I could not find out much about Vanel and what inspired him, beyond his desire to step away from classical French food and honor the cuisine of the Toulouse region (I could only find his cookbook in France and in French so I couldn’t read up on him in time). I do know Cassoulet is a signature dish of the region, made with meat and beans and cooked forever. But Lucian Vanel thinks different.
Vanel made an unorthodox cassoulet at his restaurant in Toulouse with cod, beans, seafood sausage, and mussels in a saffron scented fish broth sauced with mustard, egg and cream… nothing like the meaty classic of the region, yet still honoring the spirit of the dish. It’s genius.
Vanel is known for saying “Cuisiner, c'est donner –– Cooking is giving”. You’ve got to love a man that thinks that way. There is now a Lucien Vanel Prize given to the restaurants in Toulouse meant to encourage excellence in the cuisine of the area… a fitting tribute to his vision of honoring the food of the place.
This cassoulet is warm and comforting like the porky version but far more elegant. The seafood sausage recipe came from my favorite (but sadly no longer with us) Chanterelle Restaurant in NYC. I’ve been making it for years and love it… usually served with a gorgeous beurre blanc (very popular combination in the 80’s and 90’s).
I couldn’t find a recipe for the cassoulet from Vanel himself but did find one by Antoine Caramelli of Le Lautrec restaurant that seemed to have all the ingredients…. I played with it a little and love the result. This version is inspired by the original description in Paula Wolfert’s book… I do not know if it in anyway resembles it… but no matter. It’s a good deal of work, and a little pricey but the result is pure luxury... a creamy, saffron-scented plate of the best of sea and land! This will impress your guests.
I used sausage casing to make the sausage but before I got brave enough to stuff my own sausages, I used to roll them in foil and poach them that way. If you do it that way you should skip the browning part.
Cassoulet de Morue serves 6
1 cup white beans, soaked overnight
1 t baking soda
1 t salt
1 carrot, grated on a large grater
1 small tomato, peeled and seeded and chopped
1 stick celery, chopped
3 c fish stock* (add whatever you have from poaching and mussels to make this amount)
½ pound cod (if using salt cod, soak for 24 hours)
s & p to taste
2 egg yolks,
½ cup cream
1 t mustard (use dry if you want a little heat or Dijon for subtlety)
large pinch saffron
1 ½ pounds mussels, steamed open and removed from shells (reserve cooking liquid and shells if you desire)
Herbs for garnish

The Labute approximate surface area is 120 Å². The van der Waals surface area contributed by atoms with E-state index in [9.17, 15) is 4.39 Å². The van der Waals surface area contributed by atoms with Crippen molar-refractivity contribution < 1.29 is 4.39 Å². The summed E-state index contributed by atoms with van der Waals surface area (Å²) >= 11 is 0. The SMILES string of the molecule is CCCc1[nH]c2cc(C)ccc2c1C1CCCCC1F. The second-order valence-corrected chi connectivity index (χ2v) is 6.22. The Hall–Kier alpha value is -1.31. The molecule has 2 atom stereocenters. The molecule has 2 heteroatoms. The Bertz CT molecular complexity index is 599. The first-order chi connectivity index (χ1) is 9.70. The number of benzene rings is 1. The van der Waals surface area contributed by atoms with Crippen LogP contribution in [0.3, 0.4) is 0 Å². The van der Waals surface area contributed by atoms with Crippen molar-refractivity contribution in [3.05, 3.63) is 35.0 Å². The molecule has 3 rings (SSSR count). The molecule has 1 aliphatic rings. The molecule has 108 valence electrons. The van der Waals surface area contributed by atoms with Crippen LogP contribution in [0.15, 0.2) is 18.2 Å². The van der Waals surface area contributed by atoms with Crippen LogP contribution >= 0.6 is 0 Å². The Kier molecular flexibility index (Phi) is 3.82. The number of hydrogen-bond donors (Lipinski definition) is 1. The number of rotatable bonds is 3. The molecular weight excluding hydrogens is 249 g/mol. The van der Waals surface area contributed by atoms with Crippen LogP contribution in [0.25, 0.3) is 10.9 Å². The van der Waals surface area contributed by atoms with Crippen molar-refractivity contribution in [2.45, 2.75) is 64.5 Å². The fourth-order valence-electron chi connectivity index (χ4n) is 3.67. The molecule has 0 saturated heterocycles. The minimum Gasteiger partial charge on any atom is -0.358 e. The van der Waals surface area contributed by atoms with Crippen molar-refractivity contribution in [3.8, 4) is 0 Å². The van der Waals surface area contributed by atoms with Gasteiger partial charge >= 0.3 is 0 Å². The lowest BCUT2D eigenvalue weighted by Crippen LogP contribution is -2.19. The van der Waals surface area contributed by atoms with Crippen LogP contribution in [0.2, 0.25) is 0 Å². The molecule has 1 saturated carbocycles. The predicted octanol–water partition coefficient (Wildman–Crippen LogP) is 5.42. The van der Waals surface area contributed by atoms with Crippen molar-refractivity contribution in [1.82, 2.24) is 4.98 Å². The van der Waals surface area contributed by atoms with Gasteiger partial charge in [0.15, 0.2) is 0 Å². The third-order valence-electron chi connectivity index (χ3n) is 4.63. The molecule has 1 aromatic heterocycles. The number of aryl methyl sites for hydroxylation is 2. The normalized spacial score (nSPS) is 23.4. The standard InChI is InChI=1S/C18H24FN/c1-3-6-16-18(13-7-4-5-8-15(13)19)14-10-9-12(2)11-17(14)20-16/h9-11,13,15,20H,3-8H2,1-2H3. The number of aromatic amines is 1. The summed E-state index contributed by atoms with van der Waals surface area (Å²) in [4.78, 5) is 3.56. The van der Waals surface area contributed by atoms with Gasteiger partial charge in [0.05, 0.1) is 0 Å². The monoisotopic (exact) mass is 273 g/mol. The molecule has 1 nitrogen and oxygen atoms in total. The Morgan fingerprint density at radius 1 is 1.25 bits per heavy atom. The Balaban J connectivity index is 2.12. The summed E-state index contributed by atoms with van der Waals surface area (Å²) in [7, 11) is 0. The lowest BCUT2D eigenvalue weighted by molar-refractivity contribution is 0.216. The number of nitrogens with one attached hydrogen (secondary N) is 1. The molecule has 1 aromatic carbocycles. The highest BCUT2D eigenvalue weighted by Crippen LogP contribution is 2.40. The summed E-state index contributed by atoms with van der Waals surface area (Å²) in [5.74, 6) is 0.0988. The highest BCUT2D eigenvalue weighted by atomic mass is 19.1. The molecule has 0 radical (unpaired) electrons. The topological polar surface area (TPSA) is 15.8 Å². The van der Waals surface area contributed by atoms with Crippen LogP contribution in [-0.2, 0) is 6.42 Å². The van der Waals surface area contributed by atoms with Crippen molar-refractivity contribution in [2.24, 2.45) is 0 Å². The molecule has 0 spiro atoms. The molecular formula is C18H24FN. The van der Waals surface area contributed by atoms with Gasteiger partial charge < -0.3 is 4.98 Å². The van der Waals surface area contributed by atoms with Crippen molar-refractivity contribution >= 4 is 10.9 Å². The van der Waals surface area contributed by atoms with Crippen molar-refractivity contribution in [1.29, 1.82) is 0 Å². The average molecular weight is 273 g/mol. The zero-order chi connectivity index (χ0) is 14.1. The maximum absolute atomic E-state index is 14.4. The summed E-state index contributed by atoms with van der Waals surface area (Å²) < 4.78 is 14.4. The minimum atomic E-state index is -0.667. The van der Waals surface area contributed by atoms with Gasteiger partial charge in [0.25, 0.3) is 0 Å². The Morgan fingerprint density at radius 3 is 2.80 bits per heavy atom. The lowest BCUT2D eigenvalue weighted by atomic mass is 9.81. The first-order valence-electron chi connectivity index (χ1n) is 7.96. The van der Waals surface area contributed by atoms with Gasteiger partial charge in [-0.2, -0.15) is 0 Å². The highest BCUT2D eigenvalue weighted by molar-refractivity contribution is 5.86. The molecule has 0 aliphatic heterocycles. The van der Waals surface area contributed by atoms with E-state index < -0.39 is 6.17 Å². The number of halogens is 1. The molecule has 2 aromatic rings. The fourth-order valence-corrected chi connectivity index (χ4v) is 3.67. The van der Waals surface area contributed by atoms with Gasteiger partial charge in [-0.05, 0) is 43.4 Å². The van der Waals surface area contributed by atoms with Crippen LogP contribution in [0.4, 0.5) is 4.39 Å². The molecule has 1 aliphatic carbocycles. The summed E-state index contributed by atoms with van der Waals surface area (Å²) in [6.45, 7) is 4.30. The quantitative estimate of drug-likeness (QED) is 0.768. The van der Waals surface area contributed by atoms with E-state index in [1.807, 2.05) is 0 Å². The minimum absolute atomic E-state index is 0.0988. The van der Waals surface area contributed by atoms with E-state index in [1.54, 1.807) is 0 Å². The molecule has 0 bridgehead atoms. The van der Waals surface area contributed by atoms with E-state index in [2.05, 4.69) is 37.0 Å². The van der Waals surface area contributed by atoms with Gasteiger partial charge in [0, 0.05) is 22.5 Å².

Put the beans, baking soda, salt and vegetables in a pot. Cover with water a few inches above the beans (6 cups?). Cook till soft then drain. This varies with the age of the beans…anywhere from 20 minutes to an hour.
Add the reserved liquid from poaching the sausages and steaming the mussels (and any fish stock you may need to make up the difference) and cook the beans in it gently for 20 minutes –– the broth will thicken a little. Add the cod and cook 5 minutes then add the mussels to warm them
Withdraw a cup of the liquid from the beans and add 2 egg yolks stirred into the cream over low heat. The mixture will thicken. Add the mustard and saffron.
Brown the seafood sausages in butter. Place the beans on the plate, place the sausages on the beans and drizzle with the pan butter and the sauce. If you’d like place the mussels back on their shells. Sprinkle with herbs.
*I save up fish bones and shrimp shells in the freezer and then make fish stock with it and freeze it in 1 cup bags. Basically free to make and better than store bought. You can also get bits from the fishmonger for very little and make it up that way… cooking them with wine, carrot, onion, parsley and celery for an hour on a slow simmer.
Seafood Sausage inspired by Chanterelle, serves 6
6 oz shrimp or lobster meat
6 oz salmon or shrimp (if you used lobster)
6 oz scallops
6 oz bass or sole
1 large egg white
1 ½ t kosher salt
1 c + 2 T cream
1 t brandy
2 t port
1/8 t cayenne
¼ c pine nuts, toasted
2 T chopped herbs (combination of /tarragon, parsley, marjoram, thyme etc.)
2’ pork casings
Put 2 T each of the shrimp, scallops and all of the bass or sole in a food processor and process, add 1 t salt, and egg white then add 1 c plus 2 T cream and process to a mousse texture.
Chop the rest of the seafood, the brandy port and cayenne salt and cayenne. Blend.
Use a sausage attachment or a pastry bag and stuff the sausage casing… make 6. Or, make 6 rolls and wrap them in foil if you don’t like to make sausages.
Poach them at a very low heat for 20 minutes or so.
Thanks to Gollum for hosting Foodie Friday